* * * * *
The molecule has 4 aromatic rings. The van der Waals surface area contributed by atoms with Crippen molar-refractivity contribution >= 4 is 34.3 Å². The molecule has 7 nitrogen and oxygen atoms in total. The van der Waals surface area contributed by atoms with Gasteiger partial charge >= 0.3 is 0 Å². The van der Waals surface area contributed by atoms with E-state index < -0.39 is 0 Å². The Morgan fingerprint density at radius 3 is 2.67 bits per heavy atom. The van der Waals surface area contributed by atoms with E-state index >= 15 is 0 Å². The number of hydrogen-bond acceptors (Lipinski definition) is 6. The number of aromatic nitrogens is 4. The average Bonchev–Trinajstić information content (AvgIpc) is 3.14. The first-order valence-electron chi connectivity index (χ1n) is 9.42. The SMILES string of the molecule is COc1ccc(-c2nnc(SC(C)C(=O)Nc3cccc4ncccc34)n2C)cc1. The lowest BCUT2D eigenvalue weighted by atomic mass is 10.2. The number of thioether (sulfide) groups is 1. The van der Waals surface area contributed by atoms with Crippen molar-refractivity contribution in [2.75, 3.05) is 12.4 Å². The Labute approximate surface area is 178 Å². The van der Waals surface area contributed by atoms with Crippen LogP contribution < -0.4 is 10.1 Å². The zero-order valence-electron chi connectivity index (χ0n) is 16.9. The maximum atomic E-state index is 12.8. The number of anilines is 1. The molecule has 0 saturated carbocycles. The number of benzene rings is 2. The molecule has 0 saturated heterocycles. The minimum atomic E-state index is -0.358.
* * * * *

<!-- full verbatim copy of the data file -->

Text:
The molecule has 4 aromatic rings. The van der Waals surface area contributed by atoms with Crippen molar-refractivity contribution >= 4 is 34.3 Å². The molecule has 7 nitrogen and oxygen atoms in total. The van der Waals surface area contributed by atoms with Gasteiger partial charge >= 0.3 is 0 Å². The van der Waals surface area contributed by atoms with E-state index < -0.39 is 0 Å². The Morgan fingerprint density at radius 3 is 2.67 bits per heavy atom. The van der Waals surface area contributed by atoms with E-state index >= 15 is 0 Å². The number of hydrogen-bond acceptors (Lipinski definition) is 6. The number of aromatic nitrogens is 4. The average Bonchev–Trinajstić information content (AvgIpc) is 3.14. The first-order valence-electron chi connectivity index (χ1n) is 9.42. The SMILES string of the molecule is COc1ccc(-c2nnc(SC(C)C(=O)Nc3cccc4ncccc34)n2C)cc1. The lowest BCUT2D eigenvalue weighted by atomic mass is 10.2. The number of thioether (sulfide) groups is 1. The van der Waals surface area contributed by atoms with Crippen molar-refractivity contribution in [2.75, 3.05) is 12.4 Å². The Labute approximate surface area is 178 Å². The van der Waals surface area contributed by atoms with Crippen LogP contribution < -0.4 is 10.1 Å². The zero-order valence-electron chi connectivity index (χ0n) is 16.9. The maximum atomic E-state index is 12.8. The number of anilines is 1. The molecule has 0 saturated carbocycles. The number of benzene rings is 2. The molecule has 0 saturated heterocycles. The minimum atomic E-state index is -0.358.